Configuring Textile in Textpattern CMS

This is the third post in my short series on the Textile text processor in Textpattern CMS. In my previous posts I’ve introduced you to what Textile is and how you can use it to format text content in your articles. In this post, I’m going to demonstrate how you can fine-tune the integration of Textile in Textpattern so it works as you want it to.

In the first instance, it’s important to know that if you don’t ever use Textile, then you can essentially leave it turned on and not suffer ill effects. Likewise, Textile can be turned off from the administration panel: go to Administration -> Preferences and look for ‘Use Textile (or your locale equivalent). There are three options here:

  • Use Textile
  • Convert linebreaks
  • Leave text untouched

‘Use Textile’ is set by default, choosing ‘Leave text untouched’ is essentially the same as turning Textile off and ‘Convert linebreaks’ occupies the middle ground of doing some basic processing; as the name suggests, your article line breaks will be converted into paragraph and line breaks. A single line break equates to a line break in Textile, whereas two line breaks (an empty line) will indicate a paragraph break.

When you’ve decided whether Textile should be enabled in preferences, you can then choose to override this setting on a per-article basis, should you wish to. In each article editing page, there are two sidebar menus for choosing whether Textile formatting should be applied to the article body and/or the article excerpt. Again, these have three settings available (‘Use Textile’, ‘Convert linebreaks’ and ‘Leave text untouched’) and inherit their default settings from your site preferences.

At the time of me writing this, there is no native way to have Textile set for just the article body or the article excerpt by default. However, if you want to achieve this, it’s possible with a the upm_textile_toggle plugin. This provides more control than the native, global setting. I speak from personal experience of this plugin as I had a need to use Textile in my article bodies, but not in the excerpt. I was using the <txp:excerpt /> tag to populate an ordered list (<ol>) with list items (<li>) and didn’t want the paragraph breaks in my list items. I could, however, insert a space at the beginning of the excerpt which would tell Textile to leave the text untouched, but that involves me remembering to take an action every time I write an article. Using the upm_textile_toggle plugin takes that action away from me, and as such I don’t need to have that space.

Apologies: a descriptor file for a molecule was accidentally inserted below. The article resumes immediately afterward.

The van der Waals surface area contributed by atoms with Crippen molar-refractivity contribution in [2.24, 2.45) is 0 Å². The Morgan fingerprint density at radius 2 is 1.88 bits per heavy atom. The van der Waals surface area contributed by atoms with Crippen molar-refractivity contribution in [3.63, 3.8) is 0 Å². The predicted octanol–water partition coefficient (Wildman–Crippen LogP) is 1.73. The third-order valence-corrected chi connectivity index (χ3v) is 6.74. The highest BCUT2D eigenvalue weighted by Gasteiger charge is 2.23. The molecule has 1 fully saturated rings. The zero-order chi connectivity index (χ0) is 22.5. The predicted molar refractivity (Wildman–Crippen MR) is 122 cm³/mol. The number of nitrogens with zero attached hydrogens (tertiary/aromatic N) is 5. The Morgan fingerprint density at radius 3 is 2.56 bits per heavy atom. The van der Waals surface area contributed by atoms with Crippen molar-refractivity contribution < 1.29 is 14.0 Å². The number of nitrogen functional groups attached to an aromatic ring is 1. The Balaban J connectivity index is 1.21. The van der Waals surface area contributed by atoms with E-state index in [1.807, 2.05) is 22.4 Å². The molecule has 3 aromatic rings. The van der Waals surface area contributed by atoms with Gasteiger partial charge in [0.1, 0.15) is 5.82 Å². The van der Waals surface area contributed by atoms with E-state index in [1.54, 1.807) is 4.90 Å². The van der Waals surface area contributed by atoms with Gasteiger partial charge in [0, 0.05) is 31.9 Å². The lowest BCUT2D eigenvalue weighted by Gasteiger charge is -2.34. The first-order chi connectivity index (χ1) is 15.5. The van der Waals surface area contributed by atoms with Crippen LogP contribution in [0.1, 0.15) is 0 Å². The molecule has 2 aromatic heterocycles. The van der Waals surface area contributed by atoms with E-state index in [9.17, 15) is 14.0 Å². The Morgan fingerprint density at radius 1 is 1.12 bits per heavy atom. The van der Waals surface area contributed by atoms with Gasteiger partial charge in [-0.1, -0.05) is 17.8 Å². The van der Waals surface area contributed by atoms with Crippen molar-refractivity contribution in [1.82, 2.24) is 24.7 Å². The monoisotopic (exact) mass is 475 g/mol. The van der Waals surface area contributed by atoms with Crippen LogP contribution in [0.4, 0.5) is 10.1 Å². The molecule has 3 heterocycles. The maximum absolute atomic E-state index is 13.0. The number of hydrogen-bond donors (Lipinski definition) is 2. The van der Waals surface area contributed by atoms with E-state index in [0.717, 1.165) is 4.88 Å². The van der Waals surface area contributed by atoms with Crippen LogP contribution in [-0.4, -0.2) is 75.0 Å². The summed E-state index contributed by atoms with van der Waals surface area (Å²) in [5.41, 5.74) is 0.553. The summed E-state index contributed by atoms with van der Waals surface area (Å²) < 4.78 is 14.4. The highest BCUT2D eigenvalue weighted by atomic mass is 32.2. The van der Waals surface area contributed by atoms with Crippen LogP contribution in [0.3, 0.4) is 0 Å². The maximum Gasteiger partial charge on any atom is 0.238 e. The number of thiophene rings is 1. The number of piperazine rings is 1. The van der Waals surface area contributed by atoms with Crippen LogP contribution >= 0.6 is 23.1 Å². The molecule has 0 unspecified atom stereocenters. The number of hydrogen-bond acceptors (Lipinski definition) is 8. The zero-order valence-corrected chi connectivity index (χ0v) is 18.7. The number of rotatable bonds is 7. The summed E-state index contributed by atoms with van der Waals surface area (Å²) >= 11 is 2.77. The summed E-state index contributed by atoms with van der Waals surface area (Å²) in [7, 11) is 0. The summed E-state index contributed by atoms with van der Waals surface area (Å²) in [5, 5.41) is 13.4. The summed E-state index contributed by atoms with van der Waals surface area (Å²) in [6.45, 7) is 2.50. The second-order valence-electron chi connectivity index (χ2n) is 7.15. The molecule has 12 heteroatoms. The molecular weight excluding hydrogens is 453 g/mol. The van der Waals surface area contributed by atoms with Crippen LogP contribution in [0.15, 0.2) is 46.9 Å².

As a final point, if you have comments enabled in Textpattern then you can have Textile enabled for them, too. There are security implications for having raw (X)HTML in comments, so the majority of it will be converted to plain text, but you can enable Textile for your commentators in the Administration -> Preferences -> Advanced panel. The following Textile functions will be enabled if you enable the ‘Allow more Textile markup in comments’ toggle:

  • headings
  • ordered and unordered lists
  • footnotes
  • tables
  • code
  • extended block syntax (blockquotes and code blocks, for example)

A good way to see if Textile is right for you, and for some further reading, is to try the Textile sand box. Next time we meet I’ll be going into detail on some more Textile tags which deal with more advanced substitution, but are still pretty easy to understand. I do hope you can join me.

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Author Spotlight

Pete Cooper

Pete Cooper

Pete Cooper has been using Textpattern since 2005. Textpattern is his preferred CMS weapon of choice. Its logical and flexible approach to content management makes Pete happy, as does its lightweight core and helpful user community. Pete's website - petecooper.org - runs on top of Textpattern and chronicles his day-to-day experiences from his home near the Atlantic in north Cornwall, United Kingdom.

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